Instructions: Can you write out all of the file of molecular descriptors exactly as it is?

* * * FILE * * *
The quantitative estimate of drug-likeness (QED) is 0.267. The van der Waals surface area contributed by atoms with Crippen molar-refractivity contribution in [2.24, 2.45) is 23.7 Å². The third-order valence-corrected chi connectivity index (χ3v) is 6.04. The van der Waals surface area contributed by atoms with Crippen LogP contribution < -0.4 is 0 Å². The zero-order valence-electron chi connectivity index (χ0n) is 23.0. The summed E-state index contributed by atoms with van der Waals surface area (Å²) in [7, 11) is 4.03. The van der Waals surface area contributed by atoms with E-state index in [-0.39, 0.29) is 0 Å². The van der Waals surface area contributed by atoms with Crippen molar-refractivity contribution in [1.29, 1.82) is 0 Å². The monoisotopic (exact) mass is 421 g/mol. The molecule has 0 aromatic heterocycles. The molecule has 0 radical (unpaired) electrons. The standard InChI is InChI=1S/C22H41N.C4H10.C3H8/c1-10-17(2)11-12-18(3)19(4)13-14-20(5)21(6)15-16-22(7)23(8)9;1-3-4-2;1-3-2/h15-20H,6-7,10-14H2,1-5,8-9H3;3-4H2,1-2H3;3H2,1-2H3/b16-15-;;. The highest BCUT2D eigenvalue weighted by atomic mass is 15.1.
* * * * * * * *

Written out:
The quantitative estimate of drug-likeness (QED) is 0.267. The van der Waals surface area contributed by atoms with Crippen molar-refractivity contribution in [2.24, 2.45) is 23.7 Å². The third-order valence-corrected chi connectivity index (χ3v) is 6.04. The van der Waals surface area contributed by atoms with Crippen LogP contribution < -0.4 is 0 Å². The zero-order valence-electron chi connectivity index (χ0n) is 23.0. The summed E-state index contributed by atoms with van der Waals surface area (Å²) in [7, 11) is 4.03. The van der Waals surface area contributed by atoms with E-state index in [-0.39, 0.29) is 0 Å². The van der Waals surface area contributed by atoms with Crippen molar-refractivity contribution in [1.29, 1.82) is 0 Å². The monoisotopic (exact) mass is 421 g/mol. The molecule has 0 aromatic heterocycles. The molecule has 0 radical (unpaired) electrons. The standard InChI is InChI=1S/C22H41N.C4H10.C3H8/c1-10-17(2)11-12-18(3)19(4)13-14-20(5)21(6)15-16-22(7)23(8)9;1-3-4-2;1-3-2/h15-20H,6-7,10-14H2,1-5,8-9H3;3-4H2,1-2H3;3H2,1-2H3/b16-15-;;. The highest BCUT2D eigenvalue weighted by atomic mass is 15.1.